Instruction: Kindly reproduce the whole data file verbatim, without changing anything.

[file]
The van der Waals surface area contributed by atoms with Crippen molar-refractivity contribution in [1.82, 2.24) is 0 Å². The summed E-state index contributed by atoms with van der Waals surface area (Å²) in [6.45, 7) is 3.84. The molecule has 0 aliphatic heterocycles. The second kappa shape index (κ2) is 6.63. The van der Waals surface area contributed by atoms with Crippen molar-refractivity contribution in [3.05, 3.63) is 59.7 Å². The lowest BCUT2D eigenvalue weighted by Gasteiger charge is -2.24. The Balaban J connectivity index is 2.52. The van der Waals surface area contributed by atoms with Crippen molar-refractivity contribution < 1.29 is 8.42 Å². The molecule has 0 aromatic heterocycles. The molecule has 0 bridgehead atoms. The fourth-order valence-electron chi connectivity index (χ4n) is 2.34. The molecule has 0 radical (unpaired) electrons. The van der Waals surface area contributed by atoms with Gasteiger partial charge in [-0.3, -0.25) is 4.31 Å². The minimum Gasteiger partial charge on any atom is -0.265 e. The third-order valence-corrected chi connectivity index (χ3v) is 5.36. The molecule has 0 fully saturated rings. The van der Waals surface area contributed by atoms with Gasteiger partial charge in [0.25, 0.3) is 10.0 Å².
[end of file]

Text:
The van der Waals surface area contributed by atoms with Crippen molar-refractivity contribution in [1.82, 2.24) is 0 Å². The summed E-state index contributed by atoms with van der Waals surface area (Å²) in [6.45, 7) is 3.84. The molecule has 0 aliphatic heterocycles. The second kappa shape index (κ2) is 6.63. The van der Waals surface area contributed by atoms with Crippen molar-refractivity contribution in [3.05, 3.63) is 59.7 Å². The lowest BCUT2D eigenvalue weighted by Gasteiger charge is -2.24. The Balaban J connectivity index is 2.52. The van der Waals surface area contributed by atoms with Crippen molar-refractivity contribution < 1.29 is 8.42 Å². The molecule has 0 aromatic heterocycles. The molecule has 0 bridgehead atoms. The fourth-order valence-electron chi connectivity index (χ4n) is 2.34. The molecule has 0 radical (unpaired) electrons. The van der Waals surface area contributed by atoms with Gasteiger partial charge in [-0.3, -0.25) is 4.31 Å². The minimum Gasteiger partial charge on any atom is -0.265 e. The third-order valence-corrected chi connectivity index (χ3v) is 5.36. The molecule has 0 fully saturated rings. The van der Waals surface area contributed by atoms with Gasteiger partial charge in [0.25, 0.3) is 10.0 Å².